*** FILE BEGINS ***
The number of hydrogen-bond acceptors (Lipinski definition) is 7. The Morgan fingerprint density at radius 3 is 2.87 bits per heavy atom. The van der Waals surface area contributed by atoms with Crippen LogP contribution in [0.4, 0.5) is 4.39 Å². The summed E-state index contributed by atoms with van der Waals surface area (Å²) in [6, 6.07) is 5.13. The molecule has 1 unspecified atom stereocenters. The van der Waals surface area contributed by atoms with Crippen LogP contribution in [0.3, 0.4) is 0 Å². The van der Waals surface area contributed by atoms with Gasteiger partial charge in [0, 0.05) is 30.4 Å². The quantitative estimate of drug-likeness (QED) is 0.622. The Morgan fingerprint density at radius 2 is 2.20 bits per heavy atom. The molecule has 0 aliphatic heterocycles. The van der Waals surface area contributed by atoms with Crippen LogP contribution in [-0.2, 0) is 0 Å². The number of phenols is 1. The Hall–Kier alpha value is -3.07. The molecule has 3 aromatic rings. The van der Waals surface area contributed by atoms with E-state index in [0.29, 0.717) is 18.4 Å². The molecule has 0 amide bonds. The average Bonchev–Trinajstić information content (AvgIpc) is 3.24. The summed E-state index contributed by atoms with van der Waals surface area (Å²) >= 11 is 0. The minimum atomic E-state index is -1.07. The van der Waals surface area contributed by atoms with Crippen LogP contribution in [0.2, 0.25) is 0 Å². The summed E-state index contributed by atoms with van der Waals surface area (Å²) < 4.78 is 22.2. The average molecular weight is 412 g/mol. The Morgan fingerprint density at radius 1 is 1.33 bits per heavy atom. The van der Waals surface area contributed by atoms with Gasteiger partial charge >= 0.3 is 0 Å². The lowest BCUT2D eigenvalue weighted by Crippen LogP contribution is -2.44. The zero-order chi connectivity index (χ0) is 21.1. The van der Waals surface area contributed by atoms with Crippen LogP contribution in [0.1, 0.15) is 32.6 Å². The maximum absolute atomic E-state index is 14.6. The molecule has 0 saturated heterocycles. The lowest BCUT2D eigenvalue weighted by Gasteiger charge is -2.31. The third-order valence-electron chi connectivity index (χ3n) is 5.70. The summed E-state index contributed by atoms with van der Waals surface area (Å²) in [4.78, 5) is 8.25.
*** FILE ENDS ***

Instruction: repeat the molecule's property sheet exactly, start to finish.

The number of hydrogen-bond acceptors (Lipinski definition) is 7. The Morgan fingerprint density at radius 3 is 2.87 bits per heavy atom. The van der Waals surface area contributed by atoms with Crippen LogP contribution in [0.4, 0.5) is 4.39 Å². The summed E-state index contributed by atoms with van der Waals surface area (Å²) in [6, 6.07) is 5.13. The molecule has 1 unspecified atom stereocenters. The van der Waals surface area contributed by atoms with Crippen LogP contribution in [0.3, 0.4) is 0 Å². The van der Waals surface area contributed by atoms with Gasteiger partial charge in [0, 0.05) is 30.4 Å². The quantitative estimate of drug-likeness (QED) is 0.622. The Morgan fingerprint density at radius 2 is 2.20 bits per heavy atom. The molecule has 0 aliphatic heterocycles. The van der Waals surface area contributed by atoms with Crippen LogP contribution in [-0.2, 0) is 0 Å². The number of phenols is 1. The Hall–Kier alpha value is -3.07. The molecule has 3 aromatic rings. The van der Waals surface area contributed by atoms with E-state index in [0.29, 0.717) is 18.4 Å². The molecule has 0 amide bonds. The average Bonchev–Trinajstić information content (AvgIpc) is 3.24. The summed E-state index contributed by atoms with van der Waals surface area (Å²) >= 11 is 0. The minimum atomic E-state index is -1.07. The van der Waals surface area contributed by atoms with Crippen LogP contribution in [0.2, 0.25) is 0 Å². The summed E-state index contributed by atoms with van der Waals surface area (Å²) < 4.78 is 22.2. The average molecular weight is 412 g/mol. The Morgan fingerprint density at radius 1 is 1.33 bits per heavy atom. The van der Waals surface area contributed by atoms with Gasteiger partial charge >= 0.3 is 0 Å². The lowest BCUT2D eigenvalue weighted by Crippen LogP contribution is -2.44. The zero-order chi connectivity index (χ0) is 21.1. The van der Waals surface area contributed by atoms with Crippen LogP contribution in [0.1, 0.15) is 32.6 Å². The maximum absolute atomic E-state index is 14.6. The molecule has 0 saturated heterocycles. The lowest BCUT2D eigenvalue weighted by Gasteiger charge is -2.31. The third-order valence-electron chi connectivity index (χ3n) is 5.70. The summed E-state index contributed by atoms with van der Waals surface area (Å²) in [4.78, 5) is 8.25.